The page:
It’s been a week for heroes.

First, the first two women Army officers graduated from Ranger School--a course known as the most grueling, physically and mentally challenging school in the infantry. Second, a U.S. Air Force airman and two of his childhood friends (including a National Guardsman just back from Afghanistan) disarmed and captured a gun-toting terrorist on a train from Amsterdam to Paris.

Most of us will probably never be called on to be heroes like this, so most of us will never know how we’d react. However, we all have opportunities to be heroes in our own worlds, perhaps on a different scale. Whether we’re talking about colleagues who go above and beyond at work or mentors and peers who give far more than they could ever rightly be expected to or even friends and families who act selflessly and out of love for our benefit, we’re all surrounded by heroism.

The question is how closely we can live up to their standards. Here are seven things heroic people have in common--but that most other people simply don’t.

1. They keep their eyes open.

You can imagine how surreal it must have been for Airman 1st Class Spencer Stone, National Guard Spec. Alek Skarlatos, and college student Anthony Sadler to see a shirtless guy with an AK-47 charging down the aisle of their train. But they believed their eyes, processed what was happening--and kept themselves and others alive as a result.

Takeaway: Heroic actions are often a reaction to the unexpected, but that requires watching for adversity and opportunity.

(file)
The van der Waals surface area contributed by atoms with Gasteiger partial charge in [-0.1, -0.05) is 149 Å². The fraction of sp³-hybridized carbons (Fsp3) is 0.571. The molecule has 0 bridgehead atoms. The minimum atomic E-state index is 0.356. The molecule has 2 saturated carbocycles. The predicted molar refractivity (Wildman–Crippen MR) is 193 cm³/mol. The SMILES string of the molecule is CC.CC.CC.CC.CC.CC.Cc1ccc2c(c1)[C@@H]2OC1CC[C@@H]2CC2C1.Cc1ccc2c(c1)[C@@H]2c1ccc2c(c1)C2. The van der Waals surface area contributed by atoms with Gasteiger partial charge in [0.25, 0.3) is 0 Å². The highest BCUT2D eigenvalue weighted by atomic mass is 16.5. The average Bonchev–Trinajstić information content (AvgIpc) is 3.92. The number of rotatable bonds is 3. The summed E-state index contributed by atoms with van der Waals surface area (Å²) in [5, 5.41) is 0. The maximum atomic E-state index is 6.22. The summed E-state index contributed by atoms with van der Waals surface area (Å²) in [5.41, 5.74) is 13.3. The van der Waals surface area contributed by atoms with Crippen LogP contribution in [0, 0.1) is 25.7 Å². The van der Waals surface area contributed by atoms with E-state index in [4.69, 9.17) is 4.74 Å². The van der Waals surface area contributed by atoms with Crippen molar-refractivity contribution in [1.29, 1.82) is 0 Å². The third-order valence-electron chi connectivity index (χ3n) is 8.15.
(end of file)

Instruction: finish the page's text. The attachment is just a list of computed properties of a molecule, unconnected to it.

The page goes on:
2. They prepare for the moment.

Military training is intense. Ranger School takes months to prepare for--probably years, to do it right. When 1st Lt. Shaye Haver, 25, and Capt. Kristen Griest, 26, first started at West Point, women weren’t even allowed to attempt the Ranger course.

Takeaway: Even when you don’t know exactly what heroic moment you’re destined for, you likely have an intuitive sense of how you should be preparing.

3. They demonstrate a bias for action.

Reportedly, there were guards or officials aboard the French train who either ran or at least failed to act during the attack. For the Americans, that wasn’t an option. As a British army colonel who has served with U.S. forces wrote:

Had the traditional European reserve been in play, it is likely that there would have been wholesale murder. As it was the strong tradition of U.S. servicemen to be “always on duty,” they no doubt saved lives.

Takeaway: Bold action saves lives--and creates heroes.

4. They take risks.

Charging a terrorist who is carrying a rifle and a pistol in a confined area, when you’re completely unarmed (and had no idea minutes before that you were about to be in a fight), is pretty much the definition of taking a risk.

Takeaway: Nobody accomplishes anything heroic without taking chances.

5. They’re willing to sacrifice.

At the news conference before Griest and Haver graduated, many of their male counterparts lauded them for carrying more their share of the load during training, so as to help their classmates. More dramatically, after disarming the terrorist aboard the train, Stone--who had been cut in the neck and hand--refused medical attention in order to help another, more wounded passenger.

Takeaway: True heroism is never self-centered.

6. They persevere.

Ranger School runs 62 days--but only for those who complete it in one fell swoop. Most candidates have to “recycle” at some point, meaning they repeat parts or all of the course multiple times. Haver and Griest had to spend more than 120 days doing parts of the course repeatedly before they graduated last week--but they stuck with it.

Takeaway: Perseverance is a prerequisite.

7. They share the credit.

In the immediate aftermath of the train attack, there were all kinds of contradictory news reports about what had transpired. Part of the confusion had to do with the sheer chaos; part had to do with the fact that French media erroneously reported that the Americans were Marines, rather than members of the Air Force and the Army National Guard. Another factor is that the heroes involved seemed to be at pains to offer the credit to others among their group. Bottom line: They were all heroes.

Takeaway: Humility and heroism go hand in hand.